There was a lesson to be learned during the initial editing process of Lost Vegas with Human Head when he helped me trim it down to one-third its original size. I have to think more like an editor and not waste my time on something that I know is going to get cut later on. And if I want to keep something in a piece, I better have a damn good reason why its there.
How do you slice and dice and three or four page article down to a couple of paragraphs? With a heavy knife blade. I'm currently bogged down in a project condensing articles (anywhere from 2,000 to 3,000 words) down to 10% of its original length (250 words is my target). Sounds easy. Thought it would take a couple of afternoons or one full day of work to complete this two-pronged project. It's been three days so far and I'm still not close to finishing the first part. Holy shit, this might take me a week.
What I have now is a good start. Still need to cut more. Is that even possible? Can I get even more K-Mart Minimalist meets Hemingway? icky thinks I can do a better job. I need to go back in and slash and burn some more.
Sweet Jesus. Kill 95% of the original draft? For fuck's sake, that's maddening. Insane.
She's right. It needs to be even shorter. Cut everything down to its bare essentials. Way shorter than what I'm comfortable doing. It took a ton of cajoling and convincing for me to allow 90% to be cut. WHACK! WHACK! WHACK! Baby steps. It took a full day to totally process the fact that I did a crappy editing job the first night of this project and I'm way in over my head and need to be more cold-blooded as an editor, otherwise I'm doomed. Late last night and this morning, I went back in and chopped away. I got everything down to the right percentage, but then I spent most of the afternoon performing delicate surgery. When you hack and dice and slice indiscriminately, it leaves a lot of the story on life support, so I have to go in delicately and tie the rest of the remaining piece altogether otherwise it dies on the table.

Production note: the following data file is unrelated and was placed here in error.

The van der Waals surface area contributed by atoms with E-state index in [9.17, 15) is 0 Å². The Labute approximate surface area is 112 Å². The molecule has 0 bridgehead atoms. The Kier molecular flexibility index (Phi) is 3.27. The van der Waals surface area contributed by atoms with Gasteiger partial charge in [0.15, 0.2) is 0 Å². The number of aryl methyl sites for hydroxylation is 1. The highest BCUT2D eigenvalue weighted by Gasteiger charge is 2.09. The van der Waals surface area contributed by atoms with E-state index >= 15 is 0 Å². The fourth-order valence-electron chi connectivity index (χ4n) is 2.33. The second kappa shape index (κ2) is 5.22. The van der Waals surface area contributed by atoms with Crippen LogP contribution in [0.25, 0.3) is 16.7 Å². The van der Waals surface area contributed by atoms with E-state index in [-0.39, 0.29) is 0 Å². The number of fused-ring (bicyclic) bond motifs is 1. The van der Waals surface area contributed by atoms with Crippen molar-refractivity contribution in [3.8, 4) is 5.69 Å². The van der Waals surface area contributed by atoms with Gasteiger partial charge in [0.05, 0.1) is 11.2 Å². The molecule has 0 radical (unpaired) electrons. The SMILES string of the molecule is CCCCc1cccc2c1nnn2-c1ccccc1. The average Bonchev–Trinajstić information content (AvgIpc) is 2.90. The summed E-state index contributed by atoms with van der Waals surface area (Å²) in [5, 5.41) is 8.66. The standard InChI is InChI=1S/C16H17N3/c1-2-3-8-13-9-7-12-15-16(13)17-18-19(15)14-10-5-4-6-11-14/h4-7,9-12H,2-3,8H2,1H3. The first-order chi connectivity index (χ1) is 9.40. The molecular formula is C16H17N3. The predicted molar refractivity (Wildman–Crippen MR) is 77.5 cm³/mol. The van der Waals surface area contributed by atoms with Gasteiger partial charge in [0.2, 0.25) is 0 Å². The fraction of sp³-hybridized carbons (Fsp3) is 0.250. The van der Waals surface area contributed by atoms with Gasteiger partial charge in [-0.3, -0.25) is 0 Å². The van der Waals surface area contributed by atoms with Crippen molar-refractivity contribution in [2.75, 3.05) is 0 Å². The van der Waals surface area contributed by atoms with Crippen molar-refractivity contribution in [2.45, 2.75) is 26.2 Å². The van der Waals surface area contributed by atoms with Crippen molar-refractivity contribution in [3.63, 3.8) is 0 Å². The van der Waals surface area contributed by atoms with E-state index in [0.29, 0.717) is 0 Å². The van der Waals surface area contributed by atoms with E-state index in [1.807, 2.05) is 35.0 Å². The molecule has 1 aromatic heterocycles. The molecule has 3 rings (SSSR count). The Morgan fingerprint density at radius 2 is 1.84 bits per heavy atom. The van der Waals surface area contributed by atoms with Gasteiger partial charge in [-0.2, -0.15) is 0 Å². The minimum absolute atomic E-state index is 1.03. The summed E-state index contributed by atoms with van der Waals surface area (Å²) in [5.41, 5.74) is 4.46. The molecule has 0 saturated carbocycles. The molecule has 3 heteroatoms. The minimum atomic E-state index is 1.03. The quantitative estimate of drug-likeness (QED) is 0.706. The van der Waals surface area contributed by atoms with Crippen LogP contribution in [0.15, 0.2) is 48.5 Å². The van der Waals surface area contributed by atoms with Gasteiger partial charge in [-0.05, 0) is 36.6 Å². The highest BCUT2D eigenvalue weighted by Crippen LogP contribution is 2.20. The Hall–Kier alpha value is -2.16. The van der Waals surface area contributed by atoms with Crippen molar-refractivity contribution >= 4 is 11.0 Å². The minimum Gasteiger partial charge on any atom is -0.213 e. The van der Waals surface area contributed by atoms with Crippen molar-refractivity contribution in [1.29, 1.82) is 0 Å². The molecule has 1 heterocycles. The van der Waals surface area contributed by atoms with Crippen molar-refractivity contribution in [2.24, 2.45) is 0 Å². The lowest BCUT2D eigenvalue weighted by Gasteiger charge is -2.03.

Word economy is the key. Less is more. I used to think that a story trumps length. If it's a good story, it doesn't matter how long it takes to tell it or to read it. Then again, did DFW really need 1,000+ pages to tell you about the freaks in Infinite Jest? It's 2013. When dealing with internet-based data transactions, shorter the better because it does not waste your time. Holding someone's attention span is difficult in today's over-saturated entertainment-drenched world. I mean if you didn't have to go to work in the morning, you'd stay up all night looking up stupid shit like videos of kittens falling down stairs. For what? Shits and giggles? A walk down memory lane? Research? Intellectual stimulation? Sometimes, you just want to be mildly entertained with slam dunk contests from the 80s, or old jazz recordings of John Coltrane. But how can I compete with that? I can't.
My break is almost over before I return to the horrors of the butcher shop. It's ugly out there. Slaughtered sentences. Cliches. Dangling dangling modifiers. Everywhere. My own entrails.